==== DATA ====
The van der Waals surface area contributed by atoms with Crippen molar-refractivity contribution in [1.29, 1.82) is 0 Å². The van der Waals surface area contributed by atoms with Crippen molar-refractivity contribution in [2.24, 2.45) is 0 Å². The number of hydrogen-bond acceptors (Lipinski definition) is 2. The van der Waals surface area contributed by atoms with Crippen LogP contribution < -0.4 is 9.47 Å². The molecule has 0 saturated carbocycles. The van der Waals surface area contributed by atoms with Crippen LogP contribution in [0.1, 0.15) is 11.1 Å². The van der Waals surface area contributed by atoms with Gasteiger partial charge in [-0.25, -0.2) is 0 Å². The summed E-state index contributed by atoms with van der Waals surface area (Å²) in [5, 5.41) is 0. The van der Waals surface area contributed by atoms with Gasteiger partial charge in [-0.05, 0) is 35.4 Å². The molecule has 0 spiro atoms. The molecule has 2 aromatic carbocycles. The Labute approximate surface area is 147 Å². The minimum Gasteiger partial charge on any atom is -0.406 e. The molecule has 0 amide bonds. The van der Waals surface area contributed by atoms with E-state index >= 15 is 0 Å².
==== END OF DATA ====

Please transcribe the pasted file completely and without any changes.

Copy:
The van der Waals surface area contributed by atoms with Crippen molar-refractivity contribution in [1.29, 1.82) is 0 Å². The van der Waals surface area contributed by atoms with Crippen molar-refractivity contribution in [2.24, 2.45) is 0 Å². The number of hydrogen-bond acceptors (Lipinski definition) is 2. The van der Waals surface area contributed by atoms with Crippen LogP contribution < -0.4 is 9.47 Å². The molecule has 0 saturated carbocycles. The van der Waals surface area contributed by atoms with Crippen LogP contribution in [0.1, 0.15) is 11.1 Å². The van der Waals surface area contributed by atoms with Gasteiger partial charge in [-0.25, -0.2) is 0 Å². The summed E-state index contributed by atoms with van der Waals surface area (Å²) in [5, 5.41) is 0. The van der Waals surface area contributed by atoms with Gasteiger partial charge in [-0.05, 0) is 35.4 Å². The molecule has 0 spiro atoms. The molecule has 2 aromatic carbocycles. The Labute approximate surface area is 147 Å². The minimum Gasteiger partial charge on any atom is -0.406 e. The molecule has 0 amide bonds. The van der Waals surface area contributed by atoms with E-state index >= 15 is 0 Å².